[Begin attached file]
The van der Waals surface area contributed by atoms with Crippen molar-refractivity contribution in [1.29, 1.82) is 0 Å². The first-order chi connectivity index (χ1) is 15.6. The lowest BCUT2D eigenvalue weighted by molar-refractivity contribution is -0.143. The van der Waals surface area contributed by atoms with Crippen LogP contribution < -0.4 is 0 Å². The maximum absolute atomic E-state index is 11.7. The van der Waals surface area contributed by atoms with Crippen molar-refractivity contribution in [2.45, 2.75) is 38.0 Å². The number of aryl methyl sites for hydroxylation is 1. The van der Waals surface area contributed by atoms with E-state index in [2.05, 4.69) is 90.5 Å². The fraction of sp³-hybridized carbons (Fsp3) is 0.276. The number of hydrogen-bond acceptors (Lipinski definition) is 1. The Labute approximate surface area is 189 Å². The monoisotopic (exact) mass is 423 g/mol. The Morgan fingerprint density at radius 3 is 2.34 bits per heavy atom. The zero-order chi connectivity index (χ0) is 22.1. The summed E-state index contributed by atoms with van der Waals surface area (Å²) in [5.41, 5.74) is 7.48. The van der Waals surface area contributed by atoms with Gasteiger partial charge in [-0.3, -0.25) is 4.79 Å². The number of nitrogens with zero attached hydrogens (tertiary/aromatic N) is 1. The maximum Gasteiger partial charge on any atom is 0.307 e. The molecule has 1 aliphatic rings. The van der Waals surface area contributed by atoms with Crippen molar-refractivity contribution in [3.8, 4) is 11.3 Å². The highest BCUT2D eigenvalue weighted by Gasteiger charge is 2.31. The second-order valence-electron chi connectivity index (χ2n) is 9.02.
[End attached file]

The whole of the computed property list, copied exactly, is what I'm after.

The van der Waals surface area contributed by atoms with Crippen molar-refractivity contribution in [1.29, 1.82) is 0 Å². The first-order chi connectivity index (χ1) is 15.6. The lowest BCUT2D eigenvalue weighted by molar-refractivity contribution is -0.143. The van der Waals surface area contributed by atoms with Crippen LogP contribution < -0.4 is 0 Å². The maximum absolute atomic E-state index is 11.7. The van der Waals surface area contributed by atoms with Crippen molar-refractivity contribution in [2.45, 2.75) is 38.0 Å². The number of aryl methyl sites for hydroxylation is 1. The van der Waals surface area contributed by atoms with E-state index in [2.05, 4.69) is 90.5 Å². The fraction of sp³-hybridized carbons (Fsp3) is 0.276. The number of hydrogen-bond acceptors (Lipinski definition) is 1. The Labute approximate surface area is 189 Å². The monoisotopic (exact) mass is 423 g/mol. The Morgan fingerprint density at radius 3 is 2.34 bits per heavy atom. The zero-order chi connectivity index (χ0) is 22.1. The summed E-state index contributed by atoms with van der Waals surface area (Å²) in [5.41, 5.74) is 7.48. The van der Waals surface area contributed by atoms with Gasteiger partial charge in [-0.3, -0.25) is 4.79 Å². The number of nitrogens with zero attached hydrogens (tertiary/aromatic N) is 1. The maximum Gasteiger partial charge on any atom is 0.307 e. The molecule has 1 aliphatic rings. The van der Waals surface area contributed by atoms with Crippen molar-refractivity contribution in [3.8, 4) is 11.3 Å². The highest BCUT2D eigenvalue weighted by Gasteiger charge is 2.31. The second-order valence-electron chi connectivity index (χ2n) is 9.02.